The New York Times had an article, which you can read here, saying that Agriculture Secretary Tom Vilsack caved into pressure from Monsanto.

There is a very interesting organization I have just learned about this week, called The Organic Consumers Association, and they are a wealth of information about this topic. Whole Foods feels wronged by them, and they have an interesting comeback on their blog.

This article explains the whole story in better detail than I do.

I could go on, siting interesting reading, but the point is, we need to do something. This is one of those times that if we choose to ignore the problem, it will not go away, now, nor ever.

My overall impression is that first and foremost, we need to do all we can to get labeling legislation passed and try to prevent Monsanto from being given carte blanche to grow GE seeds wherever they like. At first I felt very angry at Whole Foods, Organic Valley, and Stonyfield Farms from caving, but I’m backing off my original intent to boycott them. They are not sticking their noses out farther than they need to, but they are also not the problem. Lack of regulation is the problem.

So, I have volunteered to be a distributor and collector of the Organic Consumer’s Association petition to get labeling laws for our congressional district (8th district, Massachusetts). I ask you to please sign this petition if you see it. If you, too, want to help distribute it, please do. Ask your friends in other parts of the country to do so, as well. Here is a link for more information. I also am asking any local stores, especially food oriented, though any store would be great, to allow me to put petitions up on your premises. This affects us all.

This is probably near-impossible to succeed, but if we don’t try, it definitely won’t, so please take a few minutes to read some of these articles and do anything you can to help.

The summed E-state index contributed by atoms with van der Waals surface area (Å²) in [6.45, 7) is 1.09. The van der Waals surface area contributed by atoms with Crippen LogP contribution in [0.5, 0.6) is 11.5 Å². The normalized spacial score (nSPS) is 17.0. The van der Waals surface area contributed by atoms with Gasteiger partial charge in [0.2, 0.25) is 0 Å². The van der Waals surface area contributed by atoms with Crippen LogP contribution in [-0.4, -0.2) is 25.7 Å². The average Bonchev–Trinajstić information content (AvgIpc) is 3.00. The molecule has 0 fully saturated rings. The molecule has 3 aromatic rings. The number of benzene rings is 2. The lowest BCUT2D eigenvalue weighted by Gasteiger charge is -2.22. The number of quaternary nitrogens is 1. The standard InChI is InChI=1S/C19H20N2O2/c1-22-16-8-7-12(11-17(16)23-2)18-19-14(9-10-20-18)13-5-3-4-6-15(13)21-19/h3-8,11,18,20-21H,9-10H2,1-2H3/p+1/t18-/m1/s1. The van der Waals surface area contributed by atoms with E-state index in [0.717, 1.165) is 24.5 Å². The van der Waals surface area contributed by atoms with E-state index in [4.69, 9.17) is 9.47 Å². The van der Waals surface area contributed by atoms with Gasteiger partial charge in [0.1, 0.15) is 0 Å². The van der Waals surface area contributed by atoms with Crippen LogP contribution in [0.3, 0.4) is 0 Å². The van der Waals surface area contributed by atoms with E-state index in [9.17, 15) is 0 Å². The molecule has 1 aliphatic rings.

(This is reposted from Cooking the Seasons, a Somerville food blog. Renée is looking for local stores that are willing to have a petition up. If you are interested, please email her at [email protected].  The views and opinions expressed here do not necessarily reflect the views of Somerville Local First, its board or staff)

Filed under: Local First — SLF @ 10:23 am

BUY THIS BOOK ~ Save Money. Support your Community.

Feb 04 11:00 am

We are really excited to announce the distribution of our 2nd annual coupon book!  This year’s project was done in collaboration with our sister  network Cambridge Local First, and we think you’re going to love it.  For just $10, you can save at some SERIOUS money at some of of your favorite local businesses.

The 2011 Coupon Book Where The Locals Go

The best part about this project:  Everybody wins!

  • You win by saving money pretty much right off the bat.  Almost every offer is worth at least $5 and % discounts START at 15%.
  • Local Businesses win by meeting you.  By exploring new local businesses with our coupon book, local businesses get the opportunity to make you a  loyal customer.
  • SLF & CLF win by raising much needed capital with your purchase, to support our work in the community.  To see what SLF did in 2010, check out our Annual Report

To purchase your book, head  over to some of these local faves:

And finally…

We’d like to take this opportunity to thank Wendy Friedman, our Publication Designer and de facto Creative Director for her amazing contributions to our work….and stay tuned for our fav Wendy design yet in this year’s Local’s Guide to Somerville!

Filed under: Local First — SLF @ 11:00 am

A Somerville Psychotherapist’s Guide to Keeping Sane While Managing a Local Business

Feb 02 11:33 am

Running your own local business is no easy task. Between the long hours and the hard work it’s quite easy to lose sight of yourself while focusing on your business goals.  That’s why we invited local psychotherapist and SLF member Ruth Faris to share her advice to business owners on how to prevent yourself from losing steam. Read Ruth’s story and find out ways you can recharge your own batteries once in awhile:

Ruth Faris